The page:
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Movie review: ‘A Star Is Born’ elevates a cliche story through sparkling performances, music

(Courtesy of Clay Enos)

A Star Is Born


Directed by Bradley Cooper

Warner Bros.

By Raunak Devjani

October 4, 2018 12:20 am

The musician with alcoholism. The struggling waitress. The downsides of fame and victories of love.

All of Hollywood’s washed-up tropes, and yet Bradley Cooper’s directorial debut shines.

Starring Lady Gaga in her premiere film role, “A Star Is Born” follows two musicians and lovers as they contend with stardom and its side effects. Though both lead characters echo overdone creations, Cooper and Gaga deliver a touching tale, proving that cliches can, in fact, be charming.

Cooper’s acting is captivating from the get-go. His character Jackson Maine, acting on his desperate need for liquor, winds up at a drag bar. It’s his first time there, but he’s open to the queens’ ways of speech, performance and leisure. Drunkenly chuckling at their catchphrases, like “bring your own boobs,” Cooper eloquently depicts Jack’s infantile fascination with drag culture. The scene is dainty, handling inclusivity with humor and nuance rather than overt signposting.

After a brief period of interacting with the queens, Jack meets Ally (Lady Gaga), a struggling waitress and aspiring singer who performs regularly at the bar. Jack is in awe of her sensual display, but Ally’s true self surfaces only after the show, once she sheds her elaborate makeup and costume. Jack remains equally mesmerized, Cooper’s expressions keeping up as he examines her features – noses and eyebrows, the little things every girl is insecure about, yet almost every film seems to overlook.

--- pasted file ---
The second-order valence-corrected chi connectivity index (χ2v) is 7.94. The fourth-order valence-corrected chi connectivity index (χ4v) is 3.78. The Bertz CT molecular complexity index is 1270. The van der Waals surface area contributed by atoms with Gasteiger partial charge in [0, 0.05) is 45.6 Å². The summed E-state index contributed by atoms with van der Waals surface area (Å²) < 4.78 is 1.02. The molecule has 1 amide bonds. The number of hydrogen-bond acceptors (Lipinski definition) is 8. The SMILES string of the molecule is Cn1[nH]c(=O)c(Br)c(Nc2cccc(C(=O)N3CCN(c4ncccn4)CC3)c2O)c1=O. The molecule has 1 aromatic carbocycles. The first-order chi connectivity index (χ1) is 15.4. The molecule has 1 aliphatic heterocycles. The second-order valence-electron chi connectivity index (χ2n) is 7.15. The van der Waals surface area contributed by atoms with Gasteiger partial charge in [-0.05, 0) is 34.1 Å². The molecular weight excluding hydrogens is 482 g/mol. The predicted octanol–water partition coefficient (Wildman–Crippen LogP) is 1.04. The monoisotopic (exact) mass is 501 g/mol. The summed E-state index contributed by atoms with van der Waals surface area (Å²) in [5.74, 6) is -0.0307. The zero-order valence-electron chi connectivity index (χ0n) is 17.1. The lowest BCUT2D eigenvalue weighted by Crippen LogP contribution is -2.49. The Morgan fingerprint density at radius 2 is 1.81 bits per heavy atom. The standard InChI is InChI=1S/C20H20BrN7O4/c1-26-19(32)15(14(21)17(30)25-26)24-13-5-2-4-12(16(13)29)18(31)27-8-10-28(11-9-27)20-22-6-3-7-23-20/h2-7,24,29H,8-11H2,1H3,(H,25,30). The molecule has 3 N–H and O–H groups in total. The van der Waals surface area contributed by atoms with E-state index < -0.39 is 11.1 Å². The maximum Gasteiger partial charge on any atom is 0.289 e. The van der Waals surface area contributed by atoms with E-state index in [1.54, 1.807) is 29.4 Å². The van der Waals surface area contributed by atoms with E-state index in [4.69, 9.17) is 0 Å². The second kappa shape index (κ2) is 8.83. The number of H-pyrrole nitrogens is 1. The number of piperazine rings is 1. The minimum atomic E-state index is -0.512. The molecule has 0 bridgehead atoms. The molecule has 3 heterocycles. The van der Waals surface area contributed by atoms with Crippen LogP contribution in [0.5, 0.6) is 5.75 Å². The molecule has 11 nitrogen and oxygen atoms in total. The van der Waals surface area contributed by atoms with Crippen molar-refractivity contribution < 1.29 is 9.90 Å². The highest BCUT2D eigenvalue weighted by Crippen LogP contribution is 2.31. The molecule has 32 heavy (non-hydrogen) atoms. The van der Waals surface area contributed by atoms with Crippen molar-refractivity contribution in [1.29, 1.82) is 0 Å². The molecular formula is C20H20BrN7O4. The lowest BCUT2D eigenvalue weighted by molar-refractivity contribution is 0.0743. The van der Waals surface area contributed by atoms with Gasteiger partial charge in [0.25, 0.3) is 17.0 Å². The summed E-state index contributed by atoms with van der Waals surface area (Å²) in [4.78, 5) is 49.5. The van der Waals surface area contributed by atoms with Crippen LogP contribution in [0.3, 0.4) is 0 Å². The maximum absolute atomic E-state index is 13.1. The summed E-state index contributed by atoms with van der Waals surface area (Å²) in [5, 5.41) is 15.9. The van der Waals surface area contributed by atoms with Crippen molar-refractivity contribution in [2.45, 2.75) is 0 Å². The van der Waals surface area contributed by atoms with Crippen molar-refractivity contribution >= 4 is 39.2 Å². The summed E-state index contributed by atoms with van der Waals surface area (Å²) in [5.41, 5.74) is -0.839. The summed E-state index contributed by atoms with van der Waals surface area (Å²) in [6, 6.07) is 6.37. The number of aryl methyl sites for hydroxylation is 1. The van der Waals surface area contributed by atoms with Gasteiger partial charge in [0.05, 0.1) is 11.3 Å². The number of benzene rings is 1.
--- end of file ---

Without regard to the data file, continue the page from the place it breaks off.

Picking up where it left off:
In Jack and Ally’s very first encounter, audiences see an almost confident woman held back by “well’s” and “um’s” – Gaga infuses the role with a type of candor that’s commendable for any actor, let alone a first-timer. Ally is unsure of her talent and her looks, but that’s what makes Cooper’s arrival so fitting when he takes it upon himself to uplift her.

The premise of their bond is questionable, and may seem like too much of a love-at-first-sight scenario. They open up to each other perhaps too quickly, especially considering Gaga’s character initially seems so reserved, but the drawback is drastically overshadowed by the sheer spark between the two. Each of them holds their own. But combined, they exude a riveting chemistry that manages to impress in moments both uplifting and somber.

Their dynamic is made further compelling by the film’s soundtrack, which features romantic ballads and powerful duets. “Shallow,” in particular, stands out lyrically as the film’s headlining number. Addressing Jack, Ally aptly sings, “Ain’t it hard keepin’ it so hardcore?” Cooper makes a strong declaration of vocal talent with a deep rasp that is befitting of his country musician persona. Gaga, of course, remains the embodiment of musical soulfulness, making the concert scenes seem as exhilarating as watching her live in concert. With electrifying vocals, she justifies her character’s steady rise to fame.